One of the most important hatches on the Ranch and other local trout streams is a large ant known as the Honey Ant which shows up in August and early September. For many years a number of knowledgeable but misinformed anglers mistakenly identified it as an aquatic wasp, a misunderstanding that persists today. I have had some pretty serious discussions with anglers who insist on the wasp version of this insect. It is important to realize that aquatic insects spend almost their entire lives as an egg, larva and pupa living under the water, only emerging for a short period to mate as a winged insect. Scientists estimate aquatic insect populations by studying the number of larvae or nymphs living in a defined space of river bottom, not the number of adults. So far, no one has ever produced a single larva of an aquatic wasp from the Henry’s Fork. A side note on that is that most adult ants have bent antennae while wasps have curved antennae. The antennae of the Honey Ant are bent. Another important observation is that when the large winged Honey Ant queens are on the water you will also see numbers of much smaller darker colored winged males.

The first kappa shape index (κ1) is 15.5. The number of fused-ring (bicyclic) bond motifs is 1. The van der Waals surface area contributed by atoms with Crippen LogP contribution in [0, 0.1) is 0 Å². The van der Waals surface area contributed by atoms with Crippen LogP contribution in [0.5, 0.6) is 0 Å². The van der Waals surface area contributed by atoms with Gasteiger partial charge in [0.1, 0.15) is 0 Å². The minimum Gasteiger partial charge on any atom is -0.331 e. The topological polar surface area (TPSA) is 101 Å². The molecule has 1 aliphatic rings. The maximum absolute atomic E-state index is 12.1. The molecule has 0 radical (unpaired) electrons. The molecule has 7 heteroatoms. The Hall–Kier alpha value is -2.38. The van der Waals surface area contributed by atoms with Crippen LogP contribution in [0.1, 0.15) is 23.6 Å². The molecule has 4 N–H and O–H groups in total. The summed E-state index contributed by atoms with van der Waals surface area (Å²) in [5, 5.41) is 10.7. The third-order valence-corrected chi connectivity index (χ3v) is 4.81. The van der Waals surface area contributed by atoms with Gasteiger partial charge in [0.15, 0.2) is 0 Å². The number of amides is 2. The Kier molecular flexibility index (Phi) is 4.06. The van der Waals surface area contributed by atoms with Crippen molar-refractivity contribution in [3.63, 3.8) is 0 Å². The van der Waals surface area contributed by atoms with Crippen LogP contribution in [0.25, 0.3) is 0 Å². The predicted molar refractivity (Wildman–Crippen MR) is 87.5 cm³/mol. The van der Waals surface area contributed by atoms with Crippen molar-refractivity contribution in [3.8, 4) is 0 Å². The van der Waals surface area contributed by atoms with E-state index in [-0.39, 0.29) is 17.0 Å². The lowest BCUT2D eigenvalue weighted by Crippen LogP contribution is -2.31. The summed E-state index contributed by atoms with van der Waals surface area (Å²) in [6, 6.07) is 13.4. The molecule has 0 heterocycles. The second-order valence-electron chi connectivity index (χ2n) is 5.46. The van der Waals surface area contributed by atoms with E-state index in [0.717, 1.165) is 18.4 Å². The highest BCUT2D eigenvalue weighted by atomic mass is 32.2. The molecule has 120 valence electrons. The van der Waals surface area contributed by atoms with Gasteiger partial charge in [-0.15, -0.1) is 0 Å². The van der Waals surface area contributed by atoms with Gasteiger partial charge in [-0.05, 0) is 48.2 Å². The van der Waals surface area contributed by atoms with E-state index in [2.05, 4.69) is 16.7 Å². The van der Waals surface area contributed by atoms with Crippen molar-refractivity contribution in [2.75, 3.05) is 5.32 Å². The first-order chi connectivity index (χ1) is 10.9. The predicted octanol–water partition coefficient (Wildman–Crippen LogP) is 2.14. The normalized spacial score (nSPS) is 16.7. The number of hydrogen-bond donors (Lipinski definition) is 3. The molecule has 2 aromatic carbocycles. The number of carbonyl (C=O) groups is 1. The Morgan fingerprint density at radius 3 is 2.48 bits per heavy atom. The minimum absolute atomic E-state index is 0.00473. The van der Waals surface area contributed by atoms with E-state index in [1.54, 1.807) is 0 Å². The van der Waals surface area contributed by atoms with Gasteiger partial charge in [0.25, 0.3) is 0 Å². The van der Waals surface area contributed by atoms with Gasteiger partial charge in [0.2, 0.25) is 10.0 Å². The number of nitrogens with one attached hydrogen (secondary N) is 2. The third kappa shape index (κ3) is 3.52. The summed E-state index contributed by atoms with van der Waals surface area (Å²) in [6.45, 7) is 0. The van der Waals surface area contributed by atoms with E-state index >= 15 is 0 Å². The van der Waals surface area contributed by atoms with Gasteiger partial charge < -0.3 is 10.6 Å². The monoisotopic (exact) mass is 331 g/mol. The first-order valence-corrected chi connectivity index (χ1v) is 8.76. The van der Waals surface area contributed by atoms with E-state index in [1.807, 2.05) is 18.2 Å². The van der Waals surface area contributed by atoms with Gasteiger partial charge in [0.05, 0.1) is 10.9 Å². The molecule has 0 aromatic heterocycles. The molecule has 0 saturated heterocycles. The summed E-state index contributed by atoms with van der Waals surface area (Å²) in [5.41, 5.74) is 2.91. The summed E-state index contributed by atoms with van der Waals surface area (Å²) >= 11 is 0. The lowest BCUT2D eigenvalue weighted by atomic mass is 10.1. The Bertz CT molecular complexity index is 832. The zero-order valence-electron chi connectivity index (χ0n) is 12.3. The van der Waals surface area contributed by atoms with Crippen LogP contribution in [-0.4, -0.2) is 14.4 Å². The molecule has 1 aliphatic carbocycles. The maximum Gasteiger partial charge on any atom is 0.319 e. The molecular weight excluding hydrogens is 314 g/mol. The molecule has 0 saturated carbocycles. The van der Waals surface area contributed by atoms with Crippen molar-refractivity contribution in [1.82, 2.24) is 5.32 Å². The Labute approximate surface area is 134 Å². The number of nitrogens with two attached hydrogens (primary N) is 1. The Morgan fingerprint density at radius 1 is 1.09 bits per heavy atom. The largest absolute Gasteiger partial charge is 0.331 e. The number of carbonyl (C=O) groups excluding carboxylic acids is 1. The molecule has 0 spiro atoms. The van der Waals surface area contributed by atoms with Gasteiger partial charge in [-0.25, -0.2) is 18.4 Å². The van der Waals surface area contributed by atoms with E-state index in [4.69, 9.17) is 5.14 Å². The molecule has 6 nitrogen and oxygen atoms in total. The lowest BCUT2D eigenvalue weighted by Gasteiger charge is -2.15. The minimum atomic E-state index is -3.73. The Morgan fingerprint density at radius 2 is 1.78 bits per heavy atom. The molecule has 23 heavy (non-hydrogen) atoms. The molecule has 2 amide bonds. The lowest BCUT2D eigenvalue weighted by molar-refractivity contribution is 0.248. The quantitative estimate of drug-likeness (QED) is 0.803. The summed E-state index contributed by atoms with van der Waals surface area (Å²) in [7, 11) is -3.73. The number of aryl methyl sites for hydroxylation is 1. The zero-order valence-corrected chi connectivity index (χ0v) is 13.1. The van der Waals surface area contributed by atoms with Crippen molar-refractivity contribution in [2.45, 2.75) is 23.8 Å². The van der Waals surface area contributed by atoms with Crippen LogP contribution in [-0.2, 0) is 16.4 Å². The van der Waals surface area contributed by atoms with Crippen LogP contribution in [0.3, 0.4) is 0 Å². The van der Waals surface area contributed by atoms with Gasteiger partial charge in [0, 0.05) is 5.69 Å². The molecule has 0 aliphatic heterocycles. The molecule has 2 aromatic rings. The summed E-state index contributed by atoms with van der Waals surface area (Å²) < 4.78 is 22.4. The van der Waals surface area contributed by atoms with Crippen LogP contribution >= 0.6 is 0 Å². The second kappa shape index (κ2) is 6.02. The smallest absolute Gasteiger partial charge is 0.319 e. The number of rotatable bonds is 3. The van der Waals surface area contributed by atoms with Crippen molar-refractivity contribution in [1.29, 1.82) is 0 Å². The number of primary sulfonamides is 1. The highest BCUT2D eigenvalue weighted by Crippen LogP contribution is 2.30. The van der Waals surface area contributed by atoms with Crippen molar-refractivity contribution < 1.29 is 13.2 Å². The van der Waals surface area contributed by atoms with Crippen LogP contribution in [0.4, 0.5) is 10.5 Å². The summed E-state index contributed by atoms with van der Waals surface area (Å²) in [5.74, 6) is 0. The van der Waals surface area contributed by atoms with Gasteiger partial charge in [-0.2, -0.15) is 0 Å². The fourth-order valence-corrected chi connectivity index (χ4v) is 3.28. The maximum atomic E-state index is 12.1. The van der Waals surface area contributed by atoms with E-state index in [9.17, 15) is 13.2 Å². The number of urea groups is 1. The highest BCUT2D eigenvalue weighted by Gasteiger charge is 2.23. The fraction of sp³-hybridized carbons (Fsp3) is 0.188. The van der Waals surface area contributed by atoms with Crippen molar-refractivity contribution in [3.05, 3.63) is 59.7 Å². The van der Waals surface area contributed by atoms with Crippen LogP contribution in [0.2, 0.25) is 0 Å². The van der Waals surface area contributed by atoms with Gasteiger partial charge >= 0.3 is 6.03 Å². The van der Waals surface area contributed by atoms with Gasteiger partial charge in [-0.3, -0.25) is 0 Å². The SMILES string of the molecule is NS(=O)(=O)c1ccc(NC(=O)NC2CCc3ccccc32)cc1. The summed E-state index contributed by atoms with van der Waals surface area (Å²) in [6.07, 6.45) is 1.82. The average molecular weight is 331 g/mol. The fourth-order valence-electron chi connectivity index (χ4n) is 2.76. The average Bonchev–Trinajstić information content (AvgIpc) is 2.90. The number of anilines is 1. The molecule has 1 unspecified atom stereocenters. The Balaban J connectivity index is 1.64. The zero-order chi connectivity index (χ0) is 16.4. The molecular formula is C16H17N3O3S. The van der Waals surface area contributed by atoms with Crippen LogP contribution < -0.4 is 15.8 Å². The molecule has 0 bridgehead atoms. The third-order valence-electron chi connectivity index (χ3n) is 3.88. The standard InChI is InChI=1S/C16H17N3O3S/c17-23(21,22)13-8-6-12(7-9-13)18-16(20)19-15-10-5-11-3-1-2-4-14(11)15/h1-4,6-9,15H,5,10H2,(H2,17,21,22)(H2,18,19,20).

It is not known why these large ants seem to be attracted to water. I remember a day back when I spent a lot more days in the rowing seat guiding a foursome with Bob Lamm. We floated from the Osborne Bridge to Riverside Campground. About midday the trout started rising and it wasn’t long until the rises became violent and explosive. The Honey Ants seemed to appear from nowhere in numbers I had rarely seen. We all had a few welts from ants falling down inside the backs of our shirts. It was a day we still talk about.
Hopefully by the time we see Honey Ants this most bizarre of years will have returned to a sense of normalcy. Now is the time to focus on one of the most epic bug events of the year, the salmonfly hatch on the Henry’s Fork. This will be the only time of the entire year when all of the big trout of the Henry’s Fork will be seeking out giant bugs that will dwarf any other insects they will see the remainder of the year.